Parallax by Susana Rocha at Sociedade Nacional de Belas Artes
Going up Avenida da Liberdade, turning left to Rua Barata Salgueiro, the second from the Marquês de Pombal roundabout. Going straight ahead, crossing Rua Mouzinho da Silveira and Sociedade Nacional de Belas Artes emerges on the right. As we enter, the exhibition is on the first floor, after two flights of wooden stairs. After the walk, and finding the objects in an area as wide as a stage, I lean my heavy backpack against a white wall, far away, at the beginning/end of the stairs.
The works are presented as objects in a scenery, signifying elements of a revealed language. We see curves, straights, circles, distensions like acrobatics, which are dialectic, absurdly static. This is a gymnastics environment, almost school-like physical education – rhythmic gymnastics hoops, Swiss balls, throwing discs, a post.
Everything is reshaped into new forms and contexts.
The hoops are attached to the wall and tied by two faded blue loops, a pigment exactly like one of them; the Swiss balls are not that, rather it is the rubber that prompts this idea – they are stretched out, peanut-shaped, a dysplastic but even extension connecting the two circles; the supposed throwing discs are marble circles, joined by a blue ribbon, just like the arches that illusorily support them, although they only embrace them; the post seems to resemble a world of references – goalpost, volleyball antenna, high jump structure – without ever revealing itself. Its formality, mixing black and white stripes – visible contrast -, ubiquitous in many sports to increase the players’ visibility, connects it to the Blindsided, sheet metal structures with strict and regular black and white formalities, walking from the shutter to the backrest, to the window, to the piano, leaning tightly on the wall, seeming to rest between the wall and the floor.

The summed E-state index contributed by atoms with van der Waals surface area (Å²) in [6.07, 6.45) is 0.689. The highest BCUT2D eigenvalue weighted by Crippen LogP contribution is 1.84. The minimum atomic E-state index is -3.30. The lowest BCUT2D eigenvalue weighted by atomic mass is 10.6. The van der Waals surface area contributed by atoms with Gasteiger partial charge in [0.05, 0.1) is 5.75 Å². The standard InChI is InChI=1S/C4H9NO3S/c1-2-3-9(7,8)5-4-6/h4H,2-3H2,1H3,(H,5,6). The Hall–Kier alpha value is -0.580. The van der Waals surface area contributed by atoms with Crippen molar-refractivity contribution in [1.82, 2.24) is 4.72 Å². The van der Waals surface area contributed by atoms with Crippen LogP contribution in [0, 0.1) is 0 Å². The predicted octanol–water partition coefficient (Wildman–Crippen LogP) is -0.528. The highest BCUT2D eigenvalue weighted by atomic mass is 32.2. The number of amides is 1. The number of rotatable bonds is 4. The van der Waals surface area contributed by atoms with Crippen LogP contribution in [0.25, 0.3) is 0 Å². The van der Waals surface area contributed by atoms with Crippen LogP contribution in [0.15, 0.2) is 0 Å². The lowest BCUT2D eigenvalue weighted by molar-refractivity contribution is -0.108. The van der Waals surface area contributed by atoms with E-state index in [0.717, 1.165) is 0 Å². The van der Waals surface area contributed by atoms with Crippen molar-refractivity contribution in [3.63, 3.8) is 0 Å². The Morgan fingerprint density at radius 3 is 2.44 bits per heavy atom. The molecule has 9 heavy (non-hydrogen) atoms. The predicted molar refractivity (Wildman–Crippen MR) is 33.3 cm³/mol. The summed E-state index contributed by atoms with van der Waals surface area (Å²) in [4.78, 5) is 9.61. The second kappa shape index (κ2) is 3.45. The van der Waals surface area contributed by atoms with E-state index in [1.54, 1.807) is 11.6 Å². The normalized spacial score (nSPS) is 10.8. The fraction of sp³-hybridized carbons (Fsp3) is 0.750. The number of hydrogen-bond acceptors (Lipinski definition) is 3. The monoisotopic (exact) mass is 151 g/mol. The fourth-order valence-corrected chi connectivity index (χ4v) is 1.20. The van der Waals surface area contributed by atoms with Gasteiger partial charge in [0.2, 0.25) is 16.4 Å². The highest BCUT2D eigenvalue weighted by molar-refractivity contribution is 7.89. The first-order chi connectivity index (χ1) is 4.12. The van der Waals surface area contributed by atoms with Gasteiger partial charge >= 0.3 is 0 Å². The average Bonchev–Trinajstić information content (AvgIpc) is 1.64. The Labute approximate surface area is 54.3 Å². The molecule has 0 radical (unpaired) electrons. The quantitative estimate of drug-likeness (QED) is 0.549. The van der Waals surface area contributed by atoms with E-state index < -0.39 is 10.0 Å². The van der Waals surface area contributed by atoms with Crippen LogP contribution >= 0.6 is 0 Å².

The Twist series is a minimal combination of curves and straights, two universes of movement. The spotlight reveals shadows that illusorily intend to suggest a double object – springs that develop like somersaults, from a shallow point to the curvature that leads them to an equal end, or a first rounded calligraphy, starting on a line to reveal the rest, writing the intimate logic in which forms materialize. As the exhibition’s title suggests, the works are read according to the walk we take between them, their dispositions allow us to go through them sinuously, like obstacles and a physical test of contemplation.
Imaginary movements vibrate in each one, all stopped, acrobatics of a parallax view, a consequence of the gaze. A parallax also has a phonetic similarity to paralysis. They try to move, to transcend themselves.
Eventually, I noticed that my backpack on the floor did not stand out from the objects in the room: I had been in a class that never happened. I put it on my back and became an object.